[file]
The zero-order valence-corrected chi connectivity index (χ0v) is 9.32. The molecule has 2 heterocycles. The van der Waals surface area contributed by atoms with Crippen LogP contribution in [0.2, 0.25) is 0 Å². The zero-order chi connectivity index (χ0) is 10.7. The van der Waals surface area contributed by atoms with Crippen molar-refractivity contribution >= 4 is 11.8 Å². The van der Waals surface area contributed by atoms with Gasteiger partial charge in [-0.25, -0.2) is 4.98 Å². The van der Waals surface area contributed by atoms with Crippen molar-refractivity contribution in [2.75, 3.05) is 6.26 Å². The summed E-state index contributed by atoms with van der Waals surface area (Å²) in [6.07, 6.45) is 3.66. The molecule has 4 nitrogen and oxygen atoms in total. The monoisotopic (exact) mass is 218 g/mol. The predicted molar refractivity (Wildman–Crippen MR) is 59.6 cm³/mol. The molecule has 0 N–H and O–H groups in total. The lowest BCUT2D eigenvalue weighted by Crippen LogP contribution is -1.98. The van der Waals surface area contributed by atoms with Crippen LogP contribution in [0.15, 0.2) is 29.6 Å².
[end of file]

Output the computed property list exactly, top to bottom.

The zero-order valence-corrected chi connectivity index (χ0v) is 9.32. The molecule has 2 heterocycles. The van der Waals surface area contributed by atoms with Crippen LogP contribution in [0.2, 0.25) is 0 Å². The zero-order chi connectivity index (χ0) is 10.7. The van der Waals surface area contributed by atoms with Crippen molar-refractivity contribution >= 4 is 11.8 Å². The van der Waals surface area contributed by atoms with Gasteiger partial charge in [-0.25, -0.2) is 4.98 Å². The van der Waals surface area contributed by atoms with Crippen molar-refractivity contribution in [2.75, 3.05) is 6.26 Å². The summed E-state index contributed by atoms with van der Waals surface area (Å²) in [6.07, 6.45) is 3.66. The molecule has 4 nitrogen and oxygen atoms in total. The monoisotopic (exact) mass is 218 g/mol. The predicted molar refractivity (Wildman–Crippen MR) is 59.6 cm³/mol. The molecule has 0 N–H and O–H groups in total. The lowest BCUT2D eigenvalue weighted by Crippen LogP contribution is -1.98. The van der Waals surface area contributed by atoms with Crippen LogP contribution in [0.15, 0.2) is 29.6 Å².